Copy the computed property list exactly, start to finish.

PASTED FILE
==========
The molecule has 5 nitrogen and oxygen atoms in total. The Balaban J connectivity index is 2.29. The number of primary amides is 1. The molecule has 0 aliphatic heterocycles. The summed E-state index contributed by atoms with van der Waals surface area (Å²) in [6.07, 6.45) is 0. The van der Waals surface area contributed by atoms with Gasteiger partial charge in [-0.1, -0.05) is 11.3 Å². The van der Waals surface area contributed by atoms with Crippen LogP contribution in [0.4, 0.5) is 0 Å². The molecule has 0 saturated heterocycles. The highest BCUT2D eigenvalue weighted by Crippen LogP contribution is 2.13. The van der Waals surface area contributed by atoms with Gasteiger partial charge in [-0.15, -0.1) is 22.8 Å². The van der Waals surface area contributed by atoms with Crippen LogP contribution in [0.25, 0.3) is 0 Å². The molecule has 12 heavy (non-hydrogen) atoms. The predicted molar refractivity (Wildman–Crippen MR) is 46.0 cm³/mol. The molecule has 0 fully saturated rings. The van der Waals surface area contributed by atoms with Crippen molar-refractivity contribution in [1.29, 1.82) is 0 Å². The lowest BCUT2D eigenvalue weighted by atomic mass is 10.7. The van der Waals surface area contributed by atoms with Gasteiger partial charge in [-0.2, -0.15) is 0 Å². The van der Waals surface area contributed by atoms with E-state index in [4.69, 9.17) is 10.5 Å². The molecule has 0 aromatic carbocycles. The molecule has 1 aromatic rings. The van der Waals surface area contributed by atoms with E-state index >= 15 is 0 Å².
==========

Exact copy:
The molecule has 5 nitrogen and oxygen atoms in total. The Balaban J connectivity index is 2.29. The number of primary amides is 1. The molecule has 0 aliphatic heterocycles. The summed E-state index contributed by atoms with van der Waals surface area (Å²) in [6.07, 6.45) is 0. The van der Waals surface area contributed by atoms with Gasteiger partial charge in [-0.1, -0.05) is 11.3 Å². The van der Waals surface area contributed by atoms with Crippen LogP contribution in [0.4, 0.5) is 0 Å². The molecule has 0 saturated heterocycles. The highest BCUT2D eigenvalue weighted by Crippen LogP contribution is 2.13. The van der Waals surface area contributed by atoms with Gasteiger partial charge in [-0.15, -0.1) is 22.8 Å². The van der Waals surface area contributed by atoms with Crippen LogP contribution in [0.25, 0.3) is 0 Å². The molecule has 12 heavy (non-hydrogen) atoms. The predicted molar refractivity (Wildman–Crippen MR) is 46.0 cm³/mol. The molecule has 0 fully saturated rings. The van der Waals surface area contributed by atoms with Crippen molar-refractivity contribution in [1.29, 1.82) is 0 Å². The lowest BCUT2D eigenvalue weighted by atomic mass is 10.7. The van der Waals surface area contributed by atoms with Gasteiger partial charge in [-0.2, -0.15) is 0 Å². The van der Waals surface area contributed by atoms with E-state index in [4.69, 9.17) is 10.5 Å². The molecule has 0 aromatic carbocycles. The molecule has 1 aromatic rings. The van der Waals surface area contributed by atoms with E-state index >= 15 is 0 Å².